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By Collin Breaux
Students, parents and community members continued to call for anti-racist action within Capistrano Unified School District (CUSD) during a Board of Trustees meeting on Wednesday, Aug. 19.
Members of the student-led group CUSD Against Racism recently held a protest and called in to comment during previous meetings to advocate for anti-bias training within CUSD, a more diverse curriculum incorporating Black and Indigenous people of color (BIPOC) and a zero-tolerance policy for students or teachers making racist remarks or displaying discriminatory behavior.
Olivia Fu, a member of CUSD Against Racism and alumna of the San Juan Hills High School Class of 2018, said they have been inspired by the open-mindedness from CUSD officials, administrations and teachers when personally meeting with them to discuss concerns.
Fu said there is a lot of work to be done, that CUSD should go “above and beyond” the commitments already made, and the work done should ensure lasting change.
Four issue areas have been identified by CUSD Against Racism for targets of reform: curriculum, restorative justice, educational equity and student voices and well-being.
“The top four patterns of racism students face were verbal racism from student to student, no consequences for racism, inadequate curriculum and unequal treatment based of race from an authority figure,” Fu said when citing research by another member of the group.
Other members of CUSD Against Racism who also called in said Native American culture should be recognized and not always placed in the context of being victims of colonial oppression; Latinx and White students should be encouraged to have conversations with each other; and the novels students read should not only be ones written by White males.
Trustees subsequently made suggestions and discussed recommendations.
“Unfortunately, as it turns out, our disparities in the students who are suspended or expelled does fall even more heavily on our Hispanic population in our schools,” Trustee Patricia Holloway said when discussing research on the issue conducted by the group and district staff. “That’s something I really do think we need to take a close look at and methodically understand that situation so that we can maybe make some changes in how we identify students for suspension and expulsion.”
Board President Jim Reardon said a broader representation of people and cultures in instructional material starts with teachers. Reardon said a resource center used by teachers could be stocked with potential texts that teachers could use.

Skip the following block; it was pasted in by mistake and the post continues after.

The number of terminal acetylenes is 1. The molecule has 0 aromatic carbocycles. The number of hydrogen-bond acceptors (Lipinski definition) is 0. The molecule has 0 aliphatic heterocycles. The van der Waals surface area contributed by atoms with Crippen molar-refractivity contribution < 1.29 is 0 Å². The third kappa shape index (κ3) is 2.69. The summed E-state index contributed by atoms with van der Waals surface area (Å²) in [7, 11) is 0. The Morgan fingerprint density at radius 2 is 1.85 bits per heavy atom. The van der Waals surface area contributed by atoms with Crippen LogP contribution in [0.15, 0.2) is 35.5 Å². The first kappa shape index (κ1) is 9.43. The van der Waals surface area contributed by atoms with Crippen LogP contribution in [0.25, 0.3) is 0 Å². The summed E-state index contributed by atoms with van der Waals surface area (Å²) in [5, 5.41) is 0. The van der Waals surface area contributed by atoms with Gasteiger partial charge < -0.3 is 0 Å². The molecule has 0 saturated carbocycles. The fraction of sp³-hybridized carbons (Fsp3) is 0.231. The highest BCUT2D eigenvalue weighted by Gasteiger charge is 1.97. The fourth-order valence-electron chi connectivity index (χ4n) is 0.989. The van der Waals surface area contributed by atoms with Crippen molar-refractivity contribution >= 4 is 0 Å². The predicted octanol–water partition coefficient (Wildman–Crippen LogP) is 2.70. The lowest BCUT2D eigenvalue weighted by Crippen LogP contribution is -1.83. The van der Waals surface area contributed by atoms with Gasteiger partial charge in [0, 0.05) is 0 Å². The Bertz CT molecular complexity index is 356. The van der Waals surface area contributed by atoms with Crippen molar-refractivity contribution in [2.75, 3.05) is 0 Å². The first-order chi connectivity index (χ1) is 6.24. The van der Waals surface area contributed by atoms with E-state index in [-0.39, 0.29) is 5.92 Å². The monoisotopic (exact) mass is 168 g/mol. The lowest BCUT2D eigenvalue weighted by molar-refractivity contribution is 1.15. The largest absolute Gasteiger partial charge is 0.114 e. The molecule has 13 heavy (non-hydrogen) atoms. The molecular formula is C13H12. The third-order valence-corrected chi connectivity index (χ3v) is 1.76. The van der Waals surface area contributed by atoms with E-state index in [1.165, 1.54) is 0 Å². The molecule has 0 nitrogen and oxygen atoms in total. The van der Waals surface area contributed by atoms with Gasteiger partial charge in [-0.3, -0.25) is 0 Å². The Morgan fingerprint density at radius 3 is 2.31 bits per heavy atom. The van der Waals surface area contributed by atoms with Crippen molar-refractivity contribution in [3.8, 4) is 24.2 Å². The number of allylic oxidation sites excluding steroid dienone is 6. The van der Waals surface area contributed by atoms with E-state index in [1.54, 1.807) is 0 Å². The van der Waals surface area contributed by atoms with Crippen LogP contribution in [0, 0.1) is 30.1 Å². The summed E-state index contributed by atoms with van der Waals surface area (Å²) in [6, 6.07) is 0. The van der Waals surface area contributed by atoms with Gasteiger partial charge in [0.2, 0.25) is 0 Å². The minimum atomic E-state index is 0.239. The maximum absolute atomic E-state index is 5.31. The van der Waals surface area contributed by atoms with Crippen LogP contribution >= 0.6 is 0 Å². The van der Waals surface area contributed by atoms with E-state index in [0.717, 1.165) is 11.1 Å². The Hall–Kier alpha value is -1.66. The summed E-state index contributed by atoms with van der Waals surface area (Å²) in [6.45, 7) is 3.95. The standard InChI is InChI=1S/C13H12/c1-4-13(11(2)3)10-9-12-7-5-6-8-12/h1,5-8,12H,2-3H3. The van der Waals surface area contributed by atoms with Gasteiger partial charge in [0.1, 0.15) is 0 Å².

“The supplemental texts are reviewed all the time, and I think that’s the place where we can get the quickest and most obvious result,” Reardon said. “Frankly, we have to find a way to communicate with the people making those recommendations (about) what kinds of things we’d like to see happen in the classroom.”
Reardon also suggested forming student-led disciplinary boards that could be used in high schools.
“This would not be a substitute for normal district discipline, but a place where students would go and talk to their peers to try to resolve social and racial problems that arise at the school,” Reardon said.
Trustee Amy Hanacek said she would dedicate the next four years of her term toward concerns raised by students and that CUSD should be no place for hate. Hanacek also said Black lives matter.
Trustee Gila Jones requested a renaming of Serra High School, which is in San Juan Capistrano, be placed on the agenda for a September meeting. Serra High School is named for Saint Junipero Serra, whose legacy has come under scrutiny for his treatment of Indigenous people in California during his missionary work.
“I’m not advocating Junipero Serra’s name be erased from history,” Jones said. “There will always be Catholic institutions to carry his name, and it’s none of this board’s business to try to influence that. What’s more, I don’t believe it’s appropriate for me or this board to change the name of the school without input from descendants of the Mission Indians.”
Jones plans to bring letters from members of the Acjachemen Nation and CUSD’s Native American Education Committee in support of renaming the school.